18. Keynote at OzCHI 2003, Australia and New-Zealand’s leading forum for work in all areas of Human-Computer Interaction, Brisbane, November 2003. (Keynotes at national HCI conferences also given in Spain and Brazil).

19. Keynote at SAICSIT 2001, South African Institute of Computer Scientists and Information Technologists Annual Conference, Pretoria, September 2001.


20. PC Member, IEEE Conference on Computer Communications (INFOCOM), 2005-2007.


21. Program Co-chair, 8th International Conference on Ubiquitous Computing (Ubicomp 2006).

22. Long term involvement in IEEE WMCSA/ HotMobile, the premier international mobile computing workshop series: PC member in 2002, 2003, 2006, 2007, chair in 2004, and steering committee member since 2004.

23. Area editor, Mobile Computing and Communications Review (MC2R), ACM SIGMOBILE.

Garcia – early career

24. PC Member, 5th Intl. Conf. on Aspect-Oriented Software Development (AOSD 2006).


25. Chair of evaluation panel, international review of computer science in Finland 2000-2006, on invitation of the Academy of Finland.

26. Editor, ACM/Springer Journal on Personal and Ubiquitous Computing, since 1999.

27. Program Co-chair (with Roy Want), 3rd Intl. Conf. on Pervasive Computing (Pervasive 2005); also Chair of the Steering Committee of this conference since 2007.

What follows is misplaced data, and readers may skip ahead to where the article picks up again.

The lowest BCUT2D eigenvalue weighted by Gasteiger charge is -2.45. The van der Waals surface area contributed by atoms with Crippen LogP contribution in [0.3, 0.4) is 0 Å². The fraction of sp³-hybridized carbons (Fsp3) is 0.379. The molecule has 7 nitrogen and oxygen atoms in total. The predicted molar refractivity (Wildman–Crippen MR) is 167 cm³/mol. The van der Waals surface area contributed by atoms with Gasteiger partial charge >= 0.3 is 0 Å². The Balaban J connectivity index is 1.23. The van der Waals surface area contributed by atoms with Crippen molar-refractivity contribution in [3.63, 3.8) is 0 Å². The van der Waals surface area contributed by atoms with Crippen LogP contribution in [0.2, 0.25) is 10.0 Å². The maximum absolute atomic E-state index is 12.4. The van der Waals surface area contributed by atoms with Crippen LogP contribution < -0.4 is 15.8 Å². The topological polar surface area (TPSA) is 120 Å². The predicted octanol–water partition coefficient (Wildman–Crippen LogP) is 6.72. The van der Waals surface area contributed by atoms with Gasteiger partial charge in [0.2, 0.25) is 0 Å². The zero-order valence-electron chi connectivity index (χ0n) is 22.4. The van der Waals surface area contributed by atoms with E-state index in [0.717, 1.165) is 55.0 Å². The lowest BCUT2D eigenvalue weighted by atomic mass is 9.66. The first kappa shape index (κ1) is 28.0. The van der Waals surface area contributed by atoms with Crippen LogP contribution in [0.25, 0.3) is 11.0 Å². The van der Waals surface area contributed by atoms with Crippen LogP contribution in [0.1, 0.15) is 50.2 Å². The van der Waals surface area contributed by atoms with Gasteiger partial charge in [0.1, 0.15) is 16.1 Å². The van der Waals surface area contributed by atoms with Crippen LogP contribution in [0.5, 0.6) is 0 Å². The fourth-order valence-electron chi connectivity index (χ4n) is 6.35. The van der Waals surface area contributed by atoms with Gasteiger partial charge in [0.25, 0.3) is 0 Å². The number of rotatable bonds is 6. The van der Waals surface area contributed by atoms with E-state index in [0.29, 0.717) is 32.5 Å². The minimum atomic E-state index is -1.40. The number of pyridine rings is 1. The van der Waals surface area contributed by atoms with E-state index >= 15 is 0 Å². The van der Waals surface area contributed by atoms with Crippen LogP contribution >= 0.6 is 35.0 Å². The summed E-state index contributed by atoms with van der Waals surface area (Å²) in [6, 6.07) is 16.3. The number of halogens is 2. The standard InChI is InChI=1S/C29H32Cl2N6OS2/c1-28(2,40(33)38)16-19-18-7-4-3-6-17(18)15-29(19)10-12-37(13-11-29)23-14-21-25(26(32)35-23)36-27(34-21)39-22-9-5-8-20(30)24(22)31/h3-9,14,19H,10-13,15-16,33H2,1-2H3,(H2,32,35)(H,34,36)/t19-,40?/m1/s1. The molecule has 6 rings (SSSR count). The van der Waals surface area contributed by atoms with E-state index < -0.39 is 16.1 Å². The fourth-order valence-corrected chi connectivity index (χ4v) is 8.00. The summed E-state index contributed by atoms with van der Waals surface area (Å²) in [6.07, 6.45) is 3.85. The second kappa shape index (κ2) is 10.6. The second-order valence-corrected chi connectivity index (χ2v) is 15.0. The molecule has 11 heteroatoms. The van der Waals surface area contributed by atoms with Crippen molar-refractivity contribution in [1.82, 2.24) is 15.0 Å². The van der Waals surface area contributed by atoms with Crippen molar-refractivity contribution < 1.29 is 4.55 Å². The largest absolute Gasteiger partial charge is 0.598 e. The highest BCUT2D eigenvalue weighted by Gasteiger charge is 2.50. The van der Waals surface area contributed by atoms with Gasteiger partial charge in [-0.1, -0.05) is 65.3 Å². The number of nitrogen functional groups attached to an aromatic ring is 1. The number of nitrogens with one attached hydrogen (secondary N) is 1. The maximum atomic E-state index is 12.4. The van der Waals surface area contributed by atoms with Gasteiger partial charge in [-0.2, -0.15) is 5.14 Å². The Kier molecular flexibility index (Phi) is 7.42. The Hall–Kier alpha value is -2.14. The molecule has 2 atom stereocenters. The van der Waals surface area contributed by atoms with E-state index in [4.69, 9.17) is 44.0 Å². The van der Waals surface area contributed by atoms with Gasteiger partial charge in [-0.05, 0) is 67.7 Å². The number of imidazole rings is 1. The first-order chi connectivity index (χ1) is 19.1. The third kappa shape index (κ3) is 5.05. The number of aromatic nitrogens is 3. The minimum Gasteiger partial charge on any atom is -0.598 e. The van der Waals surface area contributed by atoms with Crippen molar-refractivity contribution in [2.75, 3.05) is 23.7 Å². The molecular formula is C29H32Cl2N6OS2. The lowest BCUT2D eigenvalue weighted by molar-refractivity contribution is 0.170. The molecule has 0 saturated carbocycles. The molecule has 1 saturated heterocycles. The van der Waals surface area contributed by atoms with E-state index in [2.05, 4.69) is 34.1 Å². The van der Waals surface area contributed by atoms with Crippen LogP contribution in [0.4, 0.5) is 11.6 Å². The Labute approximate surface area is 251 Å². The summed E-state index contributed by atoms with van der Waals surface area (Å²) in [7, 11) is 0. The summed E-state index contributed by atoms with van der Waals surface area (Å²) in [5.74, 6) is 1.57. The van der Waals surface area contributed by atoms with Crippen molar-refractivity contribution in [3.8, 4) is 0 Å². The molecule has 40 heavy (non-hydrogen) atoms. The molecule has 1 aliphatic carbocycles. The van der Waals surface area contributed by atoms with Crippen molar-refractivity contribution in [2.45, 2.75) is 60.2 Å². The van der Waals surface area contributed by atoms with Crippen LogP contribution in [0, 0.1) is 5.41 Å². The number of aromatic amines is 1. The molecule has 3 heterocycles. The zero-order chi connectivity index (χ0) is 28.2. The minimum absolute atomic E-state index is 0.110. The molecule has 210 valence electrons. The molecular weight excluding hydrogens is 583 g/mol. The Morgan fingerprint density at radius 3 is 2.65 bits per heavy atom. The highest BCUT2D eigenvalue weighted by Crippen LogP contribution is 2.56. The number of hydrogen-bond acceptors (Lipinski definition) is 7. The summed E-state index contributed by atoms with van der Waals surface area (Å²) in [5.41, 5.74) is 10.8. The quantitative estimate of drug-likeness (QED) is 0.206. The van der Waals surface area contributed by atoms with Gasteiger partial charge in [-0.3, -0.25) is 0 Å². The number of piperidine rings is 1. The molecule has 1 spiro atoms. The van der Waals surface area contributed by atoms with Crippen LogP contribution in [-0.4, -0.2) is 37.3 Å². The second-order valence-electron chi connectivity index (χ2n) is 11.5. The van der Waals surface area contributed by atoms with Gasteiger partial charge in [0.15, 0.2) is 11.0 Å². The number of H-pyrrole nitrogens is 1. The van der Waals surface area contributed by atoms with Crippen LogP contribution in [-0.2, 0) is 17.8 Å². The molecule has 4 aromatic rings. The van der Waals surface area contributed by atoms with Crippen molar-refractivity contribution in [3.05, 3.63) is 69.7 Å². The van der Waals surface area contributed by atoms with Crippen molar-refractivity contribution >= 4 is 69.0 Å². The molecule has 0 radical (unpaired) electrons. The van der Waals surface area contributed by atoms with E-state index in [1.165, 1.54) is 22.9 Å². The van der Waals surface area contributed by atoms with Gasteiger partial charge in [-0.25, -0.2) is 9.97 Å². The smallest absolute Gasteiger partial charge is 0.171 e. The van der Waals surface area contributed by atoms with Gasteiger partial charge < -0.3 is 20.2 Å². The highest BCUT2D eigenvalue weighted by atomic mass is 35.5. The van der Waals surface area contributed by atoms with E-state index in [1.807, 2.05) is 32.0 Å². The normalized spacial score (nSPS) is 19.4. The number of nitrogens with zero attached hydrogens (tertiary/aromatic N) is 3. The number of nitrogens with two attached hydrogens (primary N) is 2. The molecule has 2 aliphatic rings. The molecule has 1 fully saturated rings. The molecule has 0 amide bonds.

28. Program Co-chair (with Kjeld Schmidt), 9th European Conf. on Computer-Supported Cooperative Work (ECSCW’05).

Hazas – early career

29. Program Co-chair (with John Krumm), 2nd Workshop on Location and Context-Awareness (LoCA 2006).

30. PC membership of both Pervasive 2007 and Ubicomp 2007, the two leading conferences in the area of ubiquitous computing.


31. Series editor for Computer Communication Networks and Telecommunications on the Editorial board of the Springer-Verlag Lecture Notes in Computer Science (LNCS).

32. PC member IEEE INFOCOM 2001-2006, from 2003 chairing a papers review sub-group, 2006 on the Executive Committee as International Vice-Chair.

33. Invited keynote talks at the EU, and at QofIS 2004 in Barcelona, proposing the case for resilience research, now embraced by FP7.

34. International leadership in computer networking, latest as PC co-chair (with Randy Katz) of IWSOS 2007, hosted at Lancaster.


35. Program Co-chair, 2nd European Conference on Sensor Systems and Context (EuroSSC 2007).


36. Associate Chair on the PC of the ACM Conference on Computer Supported Cooperative Work (CSCW’04).


37. Royal Society Industry Fellowship, 2001-2003.

38. Member, BCS Distinguished Dissertation Award panel, since 2005.


39. Member of the Steering Committee of CoNext: Conference on Future Networking Technologies, since its conception in 2005; also CoNext Award Chair since 2006. CoNext is ACM SIGCOMM sponsored.

40. PC Member, ACM SIGCOMM Conference 2007 (as one of only two U.K. representatives).